IN THE 1930s, at the height of The Great Depression, a young Herb Becker attended dances in the sprawling red barn along Rice County Road 1 several miles west of Dundas.
Herb didn’t know it then, but in 1948 he and his wife Dorothy would buy the “Faber farm” site with the 36-foot by 100-foot barn.
Today his youngest son John and wife Debbie own the farm, purchased in 1988. Saturday they hosted their first-ever Harvest Time Barn Dance.
“It’s a dream come true,” John said several times through-out the event which brought the barn back full circle to his father Herb—who died in 2009—and those long-ago barn dances.
I bet Herb would have been pleased with the party that drew family, friends and neighbors of the Beckers together on a cool autumn evening to visit, eat and dance the night away in the old hay mow. My husband Randy and I were among our friends’ invited guests.
Everything about the celebration in this 1915 barn spoke to the kind of down-home neighborliness and love of family that define the Beckers and the Malechas (Debbie’s family). These are good, honest, hard-working people of faith with their roots planted deep in the earth. I doubt I stopped smiling all evening.
And there was plenty to smile about—from the country-style decorated barn complete with red-and-white checked tablecloths, zinnias/sedum/golden rod in fruit jars, pitchforks, bushel baskets, seed corn signage, wooden barrels, cream separator, horse harness and lots more to the kids and adults sporting cowboy hats, cowboy boots and other western attire to the welcoming, sometimes boot-stomping, music of The Revivals band.
It was the type of evening reminiscent of the old-fashioned gatherings of yesteryear, when adults could visit while the kids played with carefree abandon. And they did on Saturday. Tag and hide-and-seek. Pick-up football in the dusty farm yard. Make-believe, chasing each other with cap guns blazing.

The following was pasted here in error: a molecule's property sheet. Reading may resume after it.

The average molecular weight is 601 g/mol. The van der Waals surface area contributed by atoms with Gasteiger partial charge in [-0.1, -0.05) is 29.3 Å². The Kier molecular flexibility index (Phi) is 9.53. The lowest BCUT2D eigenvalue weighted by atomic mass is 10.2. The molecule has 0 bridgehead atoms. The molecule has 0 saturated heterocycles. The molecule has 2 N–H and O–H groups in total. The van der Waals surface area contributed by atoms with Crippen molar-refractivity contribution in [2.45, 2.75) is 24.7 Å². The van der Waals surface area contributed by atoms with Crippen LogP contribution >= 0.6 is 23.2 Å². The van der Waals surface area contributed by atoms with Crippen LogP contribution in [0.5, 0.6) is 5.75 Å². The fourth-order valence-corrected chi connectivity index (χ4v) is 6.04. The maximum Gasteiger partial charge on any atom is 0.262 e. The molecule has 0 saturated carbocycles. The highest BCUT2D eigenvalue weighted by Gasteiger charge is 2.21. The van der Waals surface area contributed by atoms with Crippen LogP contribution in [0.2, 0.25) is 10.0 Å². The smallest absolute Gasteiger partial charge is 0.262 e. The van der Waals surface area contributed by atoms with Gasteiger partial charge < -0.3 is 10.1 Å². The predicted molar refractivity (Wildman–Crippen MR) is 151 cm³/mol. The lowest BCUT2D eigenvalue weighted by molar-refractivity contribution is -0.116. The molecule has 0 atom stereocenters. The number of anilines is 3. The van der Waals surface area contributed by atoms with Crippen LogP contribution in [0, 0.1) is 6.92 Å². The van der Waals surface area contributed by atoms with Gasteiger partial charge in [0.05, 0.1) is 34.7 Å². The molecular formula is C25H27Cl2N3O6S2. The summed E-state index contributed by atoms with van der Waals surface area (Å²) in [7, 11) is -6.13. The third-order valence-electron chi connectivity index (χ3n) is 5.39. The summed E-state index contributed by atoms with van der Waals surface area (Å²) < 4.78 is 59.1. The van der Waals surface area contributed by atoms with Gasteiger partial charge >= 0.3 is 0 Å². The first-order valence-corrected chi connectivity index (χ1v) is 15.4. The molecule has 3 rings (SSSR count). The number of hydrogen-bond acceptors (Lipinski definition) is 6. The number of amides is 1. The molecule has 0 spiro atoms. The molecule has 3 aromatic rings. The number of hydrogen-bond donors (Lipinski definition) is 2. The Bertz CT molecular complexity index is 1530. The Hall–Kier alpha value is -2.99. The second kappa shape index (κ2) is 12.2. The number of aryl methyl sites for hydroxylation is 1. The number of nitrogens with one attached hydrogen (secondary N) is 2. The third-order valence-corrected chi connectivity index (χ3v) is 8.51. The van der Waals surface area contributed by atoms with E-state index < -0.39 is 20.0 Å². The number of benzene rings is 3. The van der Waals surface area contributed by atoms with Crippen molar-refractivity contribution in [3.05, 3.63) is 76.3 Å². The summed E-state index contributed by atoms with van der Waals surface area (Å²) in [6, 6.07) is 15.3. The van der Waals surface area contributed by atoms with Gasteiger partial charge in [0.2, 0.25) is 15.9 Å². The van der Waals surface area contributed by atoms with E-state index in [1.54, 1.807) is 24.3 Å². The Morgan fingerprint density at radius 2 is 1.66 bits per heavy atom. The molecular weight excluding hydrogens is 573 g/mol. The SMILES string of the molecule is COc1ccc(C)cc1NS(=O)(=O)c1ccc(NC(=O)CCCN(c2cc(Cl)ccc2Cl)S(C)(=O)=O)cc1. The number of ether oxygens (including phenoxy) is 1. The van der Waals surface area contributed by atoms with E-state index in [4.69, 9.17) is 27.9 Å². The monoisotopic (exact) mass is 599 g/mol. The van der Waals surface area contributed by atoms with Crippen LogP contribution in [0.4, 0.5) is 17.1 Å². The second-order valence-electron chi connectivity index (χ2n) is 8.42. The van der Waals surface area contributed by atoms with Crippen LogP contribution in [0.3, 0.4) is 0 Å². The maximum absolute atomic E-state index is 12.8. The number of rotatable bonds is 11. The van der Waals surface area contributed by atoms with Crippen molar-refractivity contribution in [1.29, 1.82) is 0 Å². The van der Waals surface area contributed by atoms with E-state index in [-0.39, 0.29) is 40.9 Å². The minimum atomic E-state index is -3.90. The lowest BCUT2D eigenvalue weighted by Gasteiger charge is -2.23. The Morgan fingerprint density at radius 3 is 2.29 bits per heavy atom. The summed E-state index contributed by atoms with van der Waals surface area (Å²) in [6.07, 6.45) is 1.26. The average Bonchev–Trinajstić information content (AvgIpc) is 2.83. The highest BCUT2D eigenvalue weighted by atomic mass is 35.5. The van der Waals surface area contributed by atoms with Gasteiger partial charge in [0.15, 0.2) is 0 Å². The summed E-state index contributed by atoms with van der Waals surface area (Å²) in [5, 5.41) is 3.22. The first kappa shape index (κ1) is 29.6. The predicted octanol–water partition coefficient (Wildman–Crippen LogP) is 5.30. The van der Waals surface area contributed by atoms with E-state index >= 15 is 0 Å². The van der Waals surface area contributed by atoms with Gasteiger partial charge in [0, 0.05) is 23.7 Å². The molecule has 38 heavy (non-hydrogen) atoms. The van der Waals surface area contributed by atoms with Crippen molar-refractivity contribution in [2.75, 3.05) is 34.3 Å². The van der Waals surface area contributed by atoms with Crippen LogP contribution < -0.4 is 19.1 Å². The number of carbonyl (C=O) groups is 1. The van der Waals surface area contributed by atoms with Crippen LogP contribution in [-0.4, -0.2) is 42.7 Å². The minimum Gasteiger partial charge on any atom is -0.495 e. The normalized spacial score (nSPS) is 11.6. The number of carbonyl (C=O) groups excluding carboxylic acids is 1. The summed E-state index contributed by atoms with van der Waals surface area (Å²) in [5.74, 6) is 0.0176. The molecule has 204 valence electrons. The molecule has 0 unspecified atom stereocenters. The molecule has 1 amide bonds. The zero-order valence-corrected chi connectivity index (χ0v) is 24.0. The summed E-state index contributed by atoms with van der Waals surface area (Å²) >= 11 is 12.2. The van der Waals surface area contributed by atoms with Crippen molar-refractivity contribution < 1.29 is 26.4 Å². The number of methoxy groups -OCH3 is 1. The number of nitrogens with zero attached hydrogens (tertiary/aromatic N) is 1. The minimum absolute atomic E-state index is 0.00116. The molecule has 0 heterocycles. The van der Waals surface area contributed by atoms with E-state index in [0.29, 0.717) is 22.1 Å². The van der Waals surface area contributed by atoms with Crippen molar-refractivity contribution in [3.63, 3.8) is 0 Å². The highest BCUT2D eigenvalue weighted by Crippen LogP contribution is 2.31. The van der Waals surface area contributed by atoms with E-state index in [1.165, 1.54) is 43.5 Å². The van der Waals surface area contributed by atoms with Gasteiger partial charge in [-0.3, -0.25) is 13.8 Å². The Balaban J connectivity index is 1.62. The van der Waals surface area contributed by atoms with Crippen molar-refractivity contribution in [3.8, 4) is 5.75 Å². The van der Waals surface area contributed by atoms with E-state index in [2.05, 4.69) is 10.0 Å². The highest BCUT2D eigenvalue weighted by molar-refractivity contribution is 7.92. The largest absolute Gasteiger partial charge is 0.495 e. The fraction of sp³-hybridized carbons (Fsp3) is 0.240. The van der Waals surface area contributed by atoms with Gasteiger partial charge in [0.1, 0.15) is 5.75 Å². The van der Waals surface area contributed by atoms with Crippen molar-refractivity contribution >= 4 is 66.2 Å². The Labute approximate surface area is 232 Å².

Inside, the adults admired the architectural bones of the barn, cranking necks upward toward the skeletal rafters, toward the conveyor that once carried hay bales across this dairy barn hay mow. And before that, the hay fork, on display outside the barn. They imagined climbing the ladder on the east end of the barn, like daring trapeze artists, to a platform above.
And later, when The Revivals from New Prague rocked the rafters with music that spanned polkas and waltzes to country and 1950s-1970s hits, adults and kids alike slid their feet across the corn meal-slicked plywood covering the maple floor that was too unsalvageable for refinishing. They twirled and shook and twisted.
And they danced like Herb would have wanted them to dance, celebrating life.
CHECK BACK FOR MORE barn dance images. I won’t have photos of the dancing; once I had my band shot, I put away the camera.
HAVE YOU EVER attended a barn dance? If you haven’t, you might want to become friends with the Beckers. I bet they’ll have plenty of requests for a repeat harvest dance next fall. Thanks, John and Debbie, for an absolutely memorable and fun evening.
© Copyright 2011 Audrey Kletscher Helbling